21 Oscar nominations, 4 Golden Globes and a Metacritic score of 167.
To say that the combined amount of accolades awarded to both movies is unimpressive, is practically blasphemy against everything that cinema stands for. So what is it that's has made these relatively low budget films into international successes?
Of course, a film cannot be a good film without a compelling story, and both movies have it in abundance. The Fighter tells the true life tale of struggling boxer Micky Ward, as he clambers for fame all the while in the shadow of his former boxer brother, Dickie. But it's a troubled road to glory, as Micky must fight not just his opponents in the ring, but also his over pushy family in his personal life. The King's Speech, on the other hand, is all about King George VI, as he battles to overcome his confidence crushing st-st-st-stammer with the help of Australian speech therapist Lionel Logue during a pre-WW2 Britain. So, they're both true stories and, at heart, both about courage. But with overall development of that courage, I think The King's Speech does better with it's mind firmly set on the one goal, not the overarching challenges seen in The Fighter, but both deserve commendation for narrative.
What surprised me about both films however, was the comedic side and how funny they actually were. I mean, who'd of thought that while watching a period drama invovling speech impediments, I'd be laughing 50% of the time? Or that out of the depressing themes (such as drug addiction and pressure) in The Fighter, such brilliantly funny moments could crop up? The King's Speech in particular has a genuinely unexpected and hilarious scene which I shan't ruin for you, but you'll know it when you see it..
But possibly the greatest part of both films is the acting. The casting has been chosen very carefully in both cases, cultivating in some fantastic ensemble performances. In The Fighter's corner, you've got Mark Wahlberg as leading man Mickey Ward, allowing Wahlberg to really make up for previous mistakes such as The Other Guys and M.Night Shyamalan's god awful The Happening. Alongside him is the perfectly placed Christian Bale as Dickie Ward, the crack head older brother. It's really good to see Bale coming away from his action blockbuster, gruff guy roles to play the cooky and complex Dickie, with no husky voice to be heard anywhere. Then there's Amy Adams as love interest Charlene, changing up her whole 'good girl' setup for this well played 'sexy bitch' role. And of course there's Melissa Leo as pushy mum Alice, balancing the character perfectly with spite and remorse.
|Left to Right: Leo, Bale, Wahlberg and Adams|
Meanwhile, on team King, there's pretty much every respectable mature British actor out there. Colin Firth gives the performance of a lifetime as the lovable and reluctant king himself, making it easy to see why he's been nabbing all the Best Actor awards lately and Geoffrey Rush is just splendid as Lionel, the speech therapist, adding style and energy to the part. Helen Bonham Carter is her usually dignified self, acting as a great pillar for Firth to lean upon. Other highlights include Micheal Gambon (Dumbeldore) as predecessor and father, King George V and Timothy Spall's rather interesting take on Winston Churchill; no joke. Plus, Outnumbered's Ramona Marquez also makes a quaint appearance as a young Princess Margaret.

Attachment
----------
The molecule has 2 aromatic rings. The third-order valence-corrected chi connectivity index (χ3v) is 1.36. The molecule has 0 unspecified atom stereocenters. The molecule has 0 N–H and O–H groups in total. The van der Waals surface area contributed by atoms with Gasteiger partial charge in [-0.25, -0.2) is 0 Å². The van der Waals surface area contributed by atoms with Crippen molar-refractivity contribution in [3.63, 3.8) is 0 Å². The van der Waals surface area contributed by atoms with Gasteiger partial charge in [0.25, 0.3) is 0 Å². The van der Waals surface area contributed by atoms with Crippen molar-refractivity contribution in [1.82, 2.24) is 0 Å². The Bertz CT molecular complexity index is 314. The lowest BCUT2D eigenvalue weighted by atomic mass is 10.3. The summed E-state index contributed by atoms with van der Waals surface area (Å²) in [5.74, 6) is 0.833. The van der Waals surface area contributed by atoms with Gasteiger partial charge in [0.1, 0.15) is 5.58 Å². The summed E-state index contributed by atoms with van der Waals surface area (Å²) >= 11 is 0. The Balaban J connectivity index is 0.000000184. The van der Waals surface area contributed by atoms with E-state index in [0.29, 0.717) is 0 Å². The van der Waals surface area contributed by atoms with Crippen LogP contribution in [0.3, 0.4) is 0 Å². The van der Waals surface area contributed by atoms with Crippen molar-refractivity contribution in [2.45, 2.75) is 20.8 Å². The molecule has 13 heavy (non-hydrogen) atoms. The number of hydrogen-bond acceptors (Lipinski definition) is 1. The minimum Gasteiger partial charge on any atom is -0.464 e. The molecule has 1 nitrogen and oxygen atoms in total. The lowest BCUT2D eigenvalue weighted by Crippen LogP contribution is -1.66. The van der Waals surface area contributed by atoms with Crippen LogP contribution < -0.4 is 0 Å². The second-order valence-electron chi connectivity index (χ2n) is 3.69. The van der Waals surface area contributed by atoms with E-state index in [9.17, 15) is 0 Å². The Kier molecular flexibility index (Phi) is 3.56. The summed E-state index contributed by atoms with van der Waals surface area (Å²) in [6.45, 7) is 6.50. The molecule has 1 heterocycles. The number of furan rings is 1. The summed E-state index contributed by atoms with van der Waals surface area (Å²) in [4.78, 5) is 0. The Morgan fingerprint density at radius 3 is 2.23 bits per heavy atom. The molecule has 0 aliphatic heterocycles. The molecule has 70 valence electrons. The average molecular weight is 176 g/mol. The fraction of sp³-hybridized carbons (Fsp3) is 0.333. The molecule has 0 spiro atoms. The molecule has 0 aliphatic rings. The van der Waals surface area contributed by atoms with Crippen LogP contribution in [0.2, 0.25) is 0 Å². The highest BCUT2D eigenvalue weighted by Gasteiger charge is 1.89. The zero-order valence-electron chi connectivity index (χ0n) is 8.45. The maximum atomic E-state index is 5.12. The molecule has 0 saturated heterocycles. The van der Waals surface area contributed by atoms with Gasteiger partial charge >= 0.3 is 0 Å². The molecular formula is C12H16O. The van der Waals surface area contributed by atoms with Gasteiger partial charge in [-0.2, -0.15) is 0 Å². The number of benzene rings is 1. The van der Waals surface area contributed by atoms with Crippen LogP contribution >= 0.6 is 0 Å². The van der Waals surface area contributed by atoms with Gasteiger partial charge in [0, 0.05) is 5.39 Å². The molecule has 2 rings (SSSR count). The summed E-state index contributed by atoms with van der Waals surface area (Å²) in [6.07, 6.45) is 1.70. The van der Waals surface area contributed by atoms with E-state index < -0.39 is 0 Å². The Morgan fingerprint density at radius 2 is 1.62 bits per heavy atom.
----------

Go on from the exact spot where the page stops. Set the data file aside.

|Left to Right: Rush, Carter and Firth|
The King's Speech uses this incredibly clean and simple style of direction, using close up facial shots to get across the characters emotions and feelings and doesn't waste time on busy and moving action scenes. The score is entirely original, with simple and charming melodies similar to those you'd hear those days. It's well fitted and helps to build emotion around the tale. Director Tom Hooper has really taken his time on such details as that and it shows throughout.
The Fighter, on the other hand, opts for this kind of gritty style, often as if it was a documentary. This kind of stuff really shines during the boxing matches themselves, presented like original footage live from HBO in 1993. Here, director David O. Russel goes for the realism approach, drawing audiences into the story and it pays off all the better. The soundtrack is all what you'd expect from a boxing movie; rock-type uprising tracks but with a feel sentimental ones thrown in too.
These are both groundbreaking movies, no matter how much they differentiate from each other. At the end of the day, it really depends on personal opinion as to which one's the best. I found both to be profoundly moving, heartwarming and uplifting. Whether it was the charm of The King's Speech or the realism of The Fighter, both exceed in what they're trying to do and both actually teach you something, be it history or moral.
I find it hard to pick between them, but if I was you I'd think "What is it I want to see now? A charmingly fun and moving period drama or a more modern uplifting tale of victory, family and fights?". But which ever one you don't choose immediately, make sure you catch it sometime, because you'd be missing out if you didn't.
The King's Speech: 5/5 Stars
The Fighter: 5/5 Stars
Wow, 2 hours that took. 2 hours! Glad to see the back of it to be honest with you, but I hope you like it none the less. I realise it's a bit sketchy and nowhere near the quality you'd find on official review sites or anything like that, but as long as you get what I'm putting across, I'm happy. Thanks for reading.